Green tea is a variety of tea where the tea is not withered or oxidized as it dries, maintaining much of the original chemical composition of the tea leaf (Camellia sinensis.) It has an active chemical, called EGCG which helps regulate the immune system, and L-theanine, which helps reduce stress. Drinking green tea is known to help with inflammation as well. Warm tea is very comforting and can help with congestion, but not everyone likes the taste of tea (or the caffeine). For people who don’t want to drink green tea, powdered green tea leaves (similarly to matcha powder,) can also be put into capsules and swallowed as a supplement. It is unknown if this has the same effects, but it is an available alternative!

Vitamin D

Vitamin D refers to the building block of a very important hormone that regulates the immune system, kidney function, nerve function, cell function, and bone health. One of the forms of Vitamin D is produced in the skin as a response to ultraviolet light (as from sunlight). But it can also be in the diet as oily fish, liver, egg yolks, and certain types of mushrooms. There are some foods that are fortified with vitamin D as well. 

Many people with lupus have a vitamin D deficiency, especially due to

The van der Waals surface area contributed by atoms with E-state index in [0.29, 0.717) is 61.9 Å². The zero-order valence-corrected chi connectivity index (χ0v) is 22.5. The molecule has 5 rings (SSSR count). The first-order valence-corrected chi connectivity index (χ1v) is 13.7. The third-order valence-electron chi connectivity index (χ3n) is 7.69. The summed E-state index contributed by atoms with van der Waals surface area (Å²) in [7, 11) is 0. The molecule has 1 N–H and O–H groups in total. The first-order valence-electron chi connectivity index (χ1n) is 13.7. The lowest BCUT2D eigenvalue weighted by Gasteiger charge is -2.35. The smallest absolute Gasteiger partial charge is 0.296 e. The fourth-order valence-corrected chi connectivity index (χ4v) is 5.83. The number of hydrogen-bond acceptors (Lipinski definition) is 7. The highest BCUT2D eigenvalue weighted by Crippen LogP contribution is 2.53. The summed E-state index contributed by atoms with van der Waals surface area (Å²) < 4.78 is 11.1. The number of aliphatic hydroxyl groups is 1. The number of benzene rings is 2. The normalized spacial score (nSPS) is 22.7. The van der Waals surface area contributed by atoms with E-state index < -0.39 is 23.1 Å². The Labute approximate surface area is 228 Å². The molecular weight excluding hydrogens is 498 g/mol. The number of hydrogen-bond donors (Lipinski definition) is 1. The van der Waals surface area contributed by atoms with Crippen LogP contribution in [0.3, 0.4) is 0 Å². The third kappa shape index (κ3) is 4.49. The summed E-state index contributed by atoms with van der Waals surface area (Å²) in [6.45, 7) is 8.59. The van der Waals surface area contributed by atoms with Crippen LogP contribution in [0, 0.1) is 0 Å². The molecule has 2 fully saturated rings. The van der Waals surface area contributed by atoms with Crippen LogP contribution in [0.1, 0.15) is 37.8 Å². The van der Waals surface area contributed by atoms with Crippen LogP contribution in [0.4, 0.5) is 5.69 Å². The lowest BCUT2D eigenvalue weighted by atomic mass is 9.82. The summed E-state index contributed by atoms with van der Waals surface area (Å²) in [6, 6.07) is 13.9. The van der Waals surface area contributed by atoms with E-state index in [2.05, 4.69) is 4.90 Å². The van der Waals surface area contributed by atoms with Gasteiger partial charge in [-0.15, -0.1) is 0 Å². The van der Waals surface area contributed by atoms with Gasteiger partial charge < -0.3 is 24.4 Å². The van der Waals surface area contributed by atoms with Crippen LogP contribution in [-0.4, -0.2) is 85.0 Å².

• fatigue
  • weather sensitivity
  • photosensitivity 

that can be symptoms of lupus. And – though changing supplements or treatment plans should always be discussed with a doctor – it might not be a bad idea to take supplements or make sure that vitamin D-rich foods are present in your diet.

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A Lupus Warrior’s Takeaway

The main concern with supplements is that they are not always well regulated. They can be contaminated with mis-identified herbs, heavy metals, and unknown chemicals. We also do not know much about the potential negative side effects of many supplements. Or even the true benefits of many supplements. Some supplements might also interact with lupus medications in unexpected ways. It’s important to talk to your doctor or treatment team about any major changes to your diet, including supplements.

However, for many people, their benefits, overall, outweighs the risk.

Comments (4)

4 thoughts on “Supplements and Lupus

  1. What took so long for this information to come out?

    I have always wondered about the supplements that I take; this is the first time I have seen, I am both on Warfarin and have APS, Antiphospholipid Antibody Syndrome, and Lupus, RA, and Sjogrens. I know to stay away from supplements and anything that would mess with my INR.

    Thank you.

  2. My experience with Vitamin C supplement of 1000mg daily resulted in precipitating formation of calcium oxylate kidney stones. I did not have a history of stones but the urologist attributed the 10mm stone to the high Vit C intake. I recommend always discussing supplements and dosage with your provider and pharmacist before starting any. There are benefits, however, it’s best to be informed of potential risks and adjust dosage to avoid complications.